On the weekend, my husband and I went with friends to see The Business of Being Born. It’s an hour-and-a-half documentary on birthing practices in the United States. Today, maternity care in many hospitals is being done on the basis of what’s convenient and profitable for the doctor, and not what’s best for the mother and her baby.
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The Business of Being Born takes a look at some very shocking statistics, examines the history of maternity practice, and shows numerous natural births as well as a couple of Ceasareans. The directors interview midwives, doctors, nurses and mothers. It was eye-opening even for me, and I’ve heard many of the statistics or read articles on similar themes.
The Business of Being Born talks about how:
- Women are given epidurals during labour, but this can slow labour, so pitocin is administered to speed up labour, but also makes the contractions harder and longer, which means more epidural is required, which again slows down labour, so more pitocin is administered, which makes labour more painful, so more epidural… until the baby, enduring this hard, squeezing labour, goes into fetal distress and a C-section is required.
- The United States has the worst C-section rate in the world (about 1 in 3 births) and also the worst rate of newborn deaths.
- The most C-sections happen at 4:00 pm and 10:00 pm, when doctors want to go home for supper or for the night. Doctors prefer C-sections, because they take 20 minutes, rather than waiting around for an average of 12 hours for a labouring woman. What’s better for the woman? Well, a C-section is major abdominal surgery. Who wants that unless it’s absolutely necessary?
My husband asked me last week why I posted my birth story online, and The Business of Being Born crystallized my reasons for doing that. Birthing and labour aren’t talked about much in our society, or when they are, they are talked about negatively. TV shows portray women in labour as screaming, hysterical, in pain, and in need of doctor interventions to save their lives.
When one of my co-workers got pregnant last year, she said everyone came up to her to tell her their horror stories about labour—not what you want to hear when you’re a few months pregnant and headed there. I wanted to show that birth can be a natural, normal, beautiful thing—because it is. The Business of Being Born shows that while asking tough questions about how women in labour are being treated.
If you saw The Business of Being Born and want more information on these topics, I highly recommend Henci Goer’s book The Thinking Woman’s Guide to a Better Birth. A friend of mine gave me her copy when I was pregnant with Sunshine, and I later bought my own copy. Henci goes into more detail about some of the issues discussed in The Business of Being Born, with stats and research so you can make an informed decision about what you want during your birth.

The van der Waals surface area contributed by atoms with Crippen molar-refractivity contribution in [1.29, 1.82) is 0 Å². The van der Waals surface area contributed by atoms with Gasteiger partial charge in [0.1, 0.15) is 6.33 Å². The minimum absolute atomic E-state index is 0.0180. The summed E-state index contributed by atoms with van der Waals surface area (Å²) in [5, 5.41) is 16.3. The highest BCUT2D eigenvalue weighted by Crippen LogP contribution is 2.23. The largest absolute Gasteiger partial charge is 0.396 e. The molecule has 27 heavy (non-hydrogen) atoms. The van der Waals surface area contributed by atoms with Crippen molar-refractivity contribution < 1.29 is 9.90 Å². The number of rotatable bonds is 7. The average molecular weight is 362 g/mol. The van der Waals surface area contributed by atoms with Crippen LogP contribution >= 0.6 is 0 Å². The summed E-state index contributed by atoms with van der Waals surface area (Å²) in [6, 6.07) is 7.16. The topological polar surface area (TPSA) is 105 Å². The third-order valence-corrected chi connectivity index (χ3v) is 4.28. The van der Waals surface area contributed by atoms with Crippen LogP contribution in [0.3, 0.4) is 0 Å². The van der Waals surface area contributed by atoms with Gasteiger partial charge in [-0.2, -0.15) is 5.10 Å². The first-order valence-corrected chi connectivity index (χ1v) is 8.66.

Carla, as you said, too many women are “inadequately prepared for the labor and birth process.” My husband and I did a lot of research and reading to prepare for birth. One of the books that we read made the comparison that if you know you are going to run a marathon in nine months, wouldn’t you prepare for it? Yet so many women aren’t doing that. One thing I really liked about the midwife program was how much information and preparation we got prior to labour. We talked about everything (sometimes several times!) and I felt that they really tried to give us all the information they could and to let us make informed choices about the kind of birth that we wanted.
It’s the overuse of epidurals that bothers me. I know that there is a place for pain medication (and like I said, at one point in time I thought about it myself!). One woman I know had a long, exhausting labour, and her midwife recommended an epidural to let her rest and then finish labour. However, I’ve also heard too many stories of nurses/doctors pushing epidurals on women who were doing fine without it and didn’t want it, but finally took it because of the pressure from the doctor/nurse. I’m also concerned that a lot of women aren’t aware of all the side effects of epidurals and take them without considering the risks.
I was glad you posted your story on-line too. Women have been sharing their birth stories with each other since the beginning (except for poor Eve who had no girlfriends to tell. maybe she told a bird or squirrel?)
It’s a beautiful, miraculous thing; why not share it and let others rejoice?
Just be careful not to judge women who can’t handle the pain and get the drugs. I had no drugs but that’s only because my babies all came about an hour after my arrival at the hospital! No time.
Good information. I agree that entirely too many c-sections are done for doctor convenience. Having had epidurals for 3 deliveries, I must say my experiences don’t parallel those in the film, but I know from my nursing experience (I’m an RN) that an epidural given too early in the labor process does slow the labor. I’ve seen many women who have zero tolerance for pain and were inadequately prepared for the labor and birth process, and usually had more difficult times with delivery. There’s not one answer that addresses all the practices out there, but I am not a fan of the growing number of c-sections. I had full-term twins vaginally–it was touch and go for a while, but in the end, it was by far the best for all concerned. I’m really thankful for positive birth experiences like yours. Hope you are settling in and enjoying your daughter.
Yep, really looking forward to when BOBB is showing here… I missed all the pre-releases. 🙁 I’m sure I’ll buy a copy of it on DVD too.
I love that you posted your birth story. I directed people here from my blog telling them that’s how they could pray for me. 🙂
I’m also happy to see you guys got out for a bit even with a newborn. Glad everything’s going so well!